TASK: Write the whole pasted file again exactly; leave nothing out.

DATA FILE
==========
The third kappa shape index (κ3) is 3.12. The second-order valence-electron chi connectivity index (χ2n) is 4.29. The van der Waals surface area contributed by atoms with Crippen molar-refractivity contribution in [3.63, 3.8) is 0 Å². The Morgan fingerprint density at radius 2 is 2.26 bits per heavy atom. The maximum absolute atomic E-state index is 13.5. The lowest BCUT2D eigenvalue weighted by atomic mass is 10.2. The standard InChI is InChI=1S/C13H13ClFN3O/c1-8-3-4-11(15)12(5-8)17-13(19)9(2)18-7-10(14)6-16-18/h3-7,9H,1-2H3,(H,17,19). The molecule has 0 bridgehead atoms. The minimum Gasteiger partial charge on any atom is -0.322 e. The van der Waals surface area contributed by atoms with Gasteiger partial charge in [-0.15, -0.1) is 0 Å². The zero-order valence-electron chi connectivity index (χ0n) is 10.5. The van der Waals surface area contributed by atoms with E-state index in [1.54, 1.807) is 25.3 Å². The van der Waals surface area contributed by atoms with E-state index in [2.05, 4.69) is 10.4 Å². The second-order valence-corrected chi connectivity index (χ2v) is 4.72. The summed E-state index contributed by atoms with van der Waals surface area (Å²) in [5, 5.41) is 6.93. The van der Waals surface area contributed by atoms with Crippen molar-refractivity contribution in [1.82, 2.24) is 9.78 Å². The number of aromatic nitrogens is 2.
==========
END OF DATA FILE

The third kappa shape index (κ3) is 3.12. The second-order valence-electron chi connectivity index (χ2n) is 4.29. The van der Waals surface area contributed by atoms with Crippen molar-refractivity contribution in [3.63, 3.8) is 0 Å². The Morgan fingerprint density at radius 2 is 2.26 bits per heavy atom. The maximum absolute atomic E-state index is 13.5. The lowest BCUT2D eigenvalue weighted by atomic mass is 10.2. The standard InChI is InChI=1S/C13H13ClFN3O/c1-8-3-4-11(15)12(5-8)17-13(19)9(2)18-7-10(14)6-16-18/h3-7,9H,1-2H3,(H,17,19). The molecule has 0 bridgehead atoms. The minimum Gasteiger partial charge on any atom is -0.322 e. The van der Waals surface area contributed by atoms with Gasteiger partial charge in [-0.15, -0.1) is 0 Å². The zero-order valence-electron chi connectivity index (χ0n) is 10.5. The van der Waals surface area contributed by atoms with E-state index in [1.54, 1.807) is 25.3 Å². The van der Waals surface area contributed by atoms with E-state index in [2.05, 4.69) is 10.4 Å². The second-order valence-corrected chi connectivity index (χ2v) is 4.72. The summed E-state index contributed by atoms with van der Waals surface area (Å²) in [5, 5.41) is 6.93. The van der Waals surface area contributed by atoms with Crippen molar-refractivity contribution in [1.82, 2.24) is 9.78 Å². The number of aromatic nitrogens is 2.